Reusing heirloom and estate jewellery is not only environmentally conscientious but is wonderfully sentimental for most people.
Whether you are redesigning rings that were passed down to you, or recycling broken chains and jewellery, or hoping to refurbish pieces that you just don't wear anymore, it's a great way to create something beautiful while being economical and environmentally conscientious.
There's a beauty to the sentiment of wearing an heirloom diamond. It's story continues. It honours the past and embraces a renewed future with you.
Gemstone Identification vs. Appraisal
When our clients bring in their heirloom and vintage jewellery, they often know that the ring was Grandma's engagement ring and that it is likely diamonds. It's our job to help make sure that the stones are suitable to be reused.
Before we suggest charging for an appraisal, we take a close look at the piece with a 10x loop to look for any signs that the stone is not genuine. Often it's quality of facetting gives it away, the kind of light refraction it gives, or the quality of metal it is set in.
If there is any doubt about the gemstone, we will suggest having our gemologist identify the stone. With her microscope and vast knowledge of gemstones' internal structures, she is able to identify the gem. This is a shorter process than an appraisal, which includes pricing the replacement value of the gem, photography, and a certificate of appraisal. Appraisals are not necessary unless you are considering selling the stone, or are looking to have it insured.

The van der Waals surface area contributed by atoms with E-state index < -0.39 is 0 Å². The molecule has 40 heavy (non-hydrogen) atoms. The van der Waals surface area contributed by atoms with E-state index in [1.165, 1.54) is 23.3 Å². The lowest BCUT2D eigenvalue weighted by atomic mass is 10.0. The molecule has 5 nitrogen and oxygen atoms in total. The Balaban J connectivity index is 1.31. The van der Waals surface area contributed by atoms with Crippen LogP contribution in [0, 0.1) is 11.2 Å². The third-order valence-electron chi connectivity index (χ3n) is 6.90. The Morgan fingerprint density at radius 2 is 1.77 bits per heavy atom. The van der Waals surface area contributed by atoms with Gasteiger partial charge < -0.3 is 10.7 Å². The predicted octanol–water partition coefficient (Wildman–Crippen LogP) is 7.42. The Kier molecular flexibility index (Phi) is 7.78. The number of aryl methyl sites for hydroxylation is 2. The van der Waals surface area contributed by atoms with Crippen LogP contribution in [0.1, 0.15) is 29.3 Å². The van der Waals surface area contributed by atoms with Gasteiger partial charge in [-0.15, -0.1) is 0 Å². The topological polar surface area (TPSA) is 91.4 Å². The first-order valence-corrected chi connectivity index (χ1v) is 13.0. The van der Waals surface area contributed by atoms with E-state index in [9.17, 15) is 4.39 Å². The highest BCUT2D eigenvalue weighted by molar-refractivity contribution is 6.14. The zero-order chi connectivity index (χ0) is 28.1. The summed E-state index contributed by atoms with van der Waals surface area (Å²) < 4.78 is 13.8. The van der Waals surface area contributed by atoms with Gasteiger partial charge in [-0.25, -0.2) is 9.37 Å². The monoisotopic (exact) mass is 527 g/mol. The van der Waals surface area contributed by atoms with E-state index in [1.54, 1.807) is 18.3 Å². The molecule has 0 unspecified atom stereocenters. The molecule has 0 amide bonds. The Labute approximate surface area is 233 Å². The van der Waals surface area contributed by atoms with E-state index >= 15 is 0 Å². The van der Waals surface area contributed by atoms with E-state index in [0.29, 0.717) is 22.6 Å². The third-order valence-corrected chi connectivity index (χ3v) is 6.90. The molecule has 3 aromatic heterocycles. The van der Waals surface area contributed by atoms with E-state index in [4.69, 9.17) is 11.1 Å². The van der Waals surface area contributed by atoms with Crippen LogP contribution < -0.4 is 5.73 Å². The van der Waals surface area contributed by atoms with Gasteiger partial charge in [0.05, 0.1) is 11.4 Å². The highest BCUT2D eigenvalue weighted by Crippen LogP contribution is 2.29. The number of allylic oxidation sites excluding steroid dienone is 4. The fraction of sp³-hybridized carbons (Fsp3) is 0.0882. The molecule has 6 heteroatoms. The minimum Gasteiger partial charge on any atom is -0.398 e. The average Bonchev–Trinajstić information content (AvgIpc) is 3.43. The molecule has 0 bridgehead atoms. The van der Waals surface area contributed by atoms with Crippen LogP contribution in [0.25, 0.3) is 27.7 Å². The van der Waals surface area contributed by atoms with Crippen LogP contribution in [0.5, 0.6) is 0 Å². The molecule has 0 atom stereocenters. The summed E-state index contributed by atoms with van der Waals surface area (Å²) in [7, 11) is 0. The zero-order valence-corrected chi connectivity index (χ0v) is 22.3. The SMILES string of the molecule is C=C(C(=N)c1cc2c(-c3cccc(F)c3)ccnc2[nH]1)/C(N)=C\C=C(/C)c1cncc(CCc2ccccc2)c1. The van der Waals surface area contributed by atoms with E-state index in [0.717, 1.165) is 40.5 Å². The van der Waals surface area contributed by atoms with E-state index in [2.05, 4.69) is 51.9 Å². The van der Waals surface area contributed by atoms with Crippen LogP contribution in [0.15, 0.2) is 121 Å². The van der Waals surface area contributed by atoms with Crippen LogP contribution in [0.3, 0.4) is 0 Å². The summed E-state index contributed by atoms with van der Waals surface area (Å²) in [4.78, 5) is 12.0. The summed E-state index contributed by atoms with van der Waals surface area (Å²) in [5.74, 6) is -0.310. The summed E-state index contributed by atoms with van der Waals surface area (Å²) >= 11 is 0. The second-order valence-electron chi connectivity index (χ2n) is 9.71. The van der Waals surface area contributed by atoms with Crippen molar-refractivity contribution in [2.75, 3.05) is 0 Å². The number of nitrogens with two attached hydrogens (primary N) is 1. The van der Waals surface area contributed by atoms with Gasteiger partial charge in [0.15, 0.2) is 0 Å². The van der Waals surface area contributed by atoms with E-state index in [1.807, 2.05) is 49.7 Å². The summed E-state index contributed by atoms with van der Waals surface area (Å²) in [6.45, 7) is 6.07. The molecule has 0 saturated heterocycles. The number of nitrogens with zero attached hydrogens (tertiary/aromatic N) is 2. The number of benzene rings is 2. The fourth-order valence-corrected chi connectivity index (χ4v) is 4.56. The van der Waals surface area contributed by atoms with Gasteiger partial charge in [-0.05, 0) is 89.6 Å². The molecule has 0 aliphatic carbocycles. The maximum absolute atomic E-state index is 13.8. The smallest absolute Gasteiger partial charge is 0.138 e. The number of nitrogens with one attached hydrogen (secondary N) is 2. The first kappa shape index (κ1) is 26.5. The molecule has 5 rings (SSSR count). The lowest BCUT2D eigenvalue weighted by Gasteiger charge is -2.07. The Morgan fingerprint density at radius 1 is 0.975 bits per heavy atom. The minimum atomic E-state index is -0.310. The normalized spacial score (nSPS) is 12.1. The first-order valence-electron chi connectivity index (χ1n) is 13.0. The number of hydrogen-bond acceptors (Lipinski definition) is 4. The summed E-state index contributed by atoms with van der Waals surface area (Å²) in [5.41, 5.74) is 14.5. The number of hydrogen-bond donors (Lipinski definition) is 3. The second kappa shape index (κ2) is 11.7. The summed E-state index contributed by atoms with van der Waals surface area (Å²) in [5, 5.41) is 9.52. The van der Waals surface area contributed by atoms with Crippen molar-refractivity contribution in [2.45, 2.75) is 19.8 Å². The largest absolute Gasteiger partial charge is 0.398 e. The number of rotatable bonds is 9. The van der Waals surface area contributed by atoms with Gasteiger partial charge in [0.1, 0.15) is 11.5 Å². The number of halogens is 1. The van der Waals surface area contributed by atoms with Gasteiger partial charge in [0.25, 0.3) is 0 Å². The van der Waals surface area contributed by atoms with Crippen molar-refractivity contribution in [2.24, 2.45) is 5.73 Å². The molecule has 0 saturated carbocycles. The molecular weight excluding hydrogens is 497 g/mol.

Labour associated with recycling your jewellery:
- Gold Test - $5/piece
- Stone Removal - $3/stone
- Gem Identification - $30/stone
- Appraisal - $90
- Stonesetting - $30/stone
- Stonesetting small stones - $12/stone
Good to Note:
The slogan goes "Diamonds are forever", and while this is true for most, life happens to a diamond that has been worn for decades. We take extra care to look closely at every piece before reusing a stone. It can happen that there are chips on the edges or tops of diamonds that have experienced hard impacts, or have been rubbing against other diamonds (in the adjacent wedding band for example).
Below are close up images of chipped diamonds:
Small diamonds and gemstones are often used to create design accents in jewellery. For the wearer they add value to the piece without a significant increase in cost. Many vintage pieces use small stones that are cut in an older style, and have a distinctive vintage appeal.
The down side to some of these small stones is that they can be smaller than we normally use in our designs. We aim to design with no smaller than 1.2mm stones, yet some vintage pieces have stones that are 1.0mm or 0.8mm. The risk in working with this small of a size is that they are more easily lost while working with them, either when removing them from the old piece, or setting them into the new piece. In the event that a small stone is lost or chipped while working with it, we will pre-discuss the options with you to find a solution that would be best. Often these stones can be replaced at cost, and are available in a vintage cut style, called "single cut".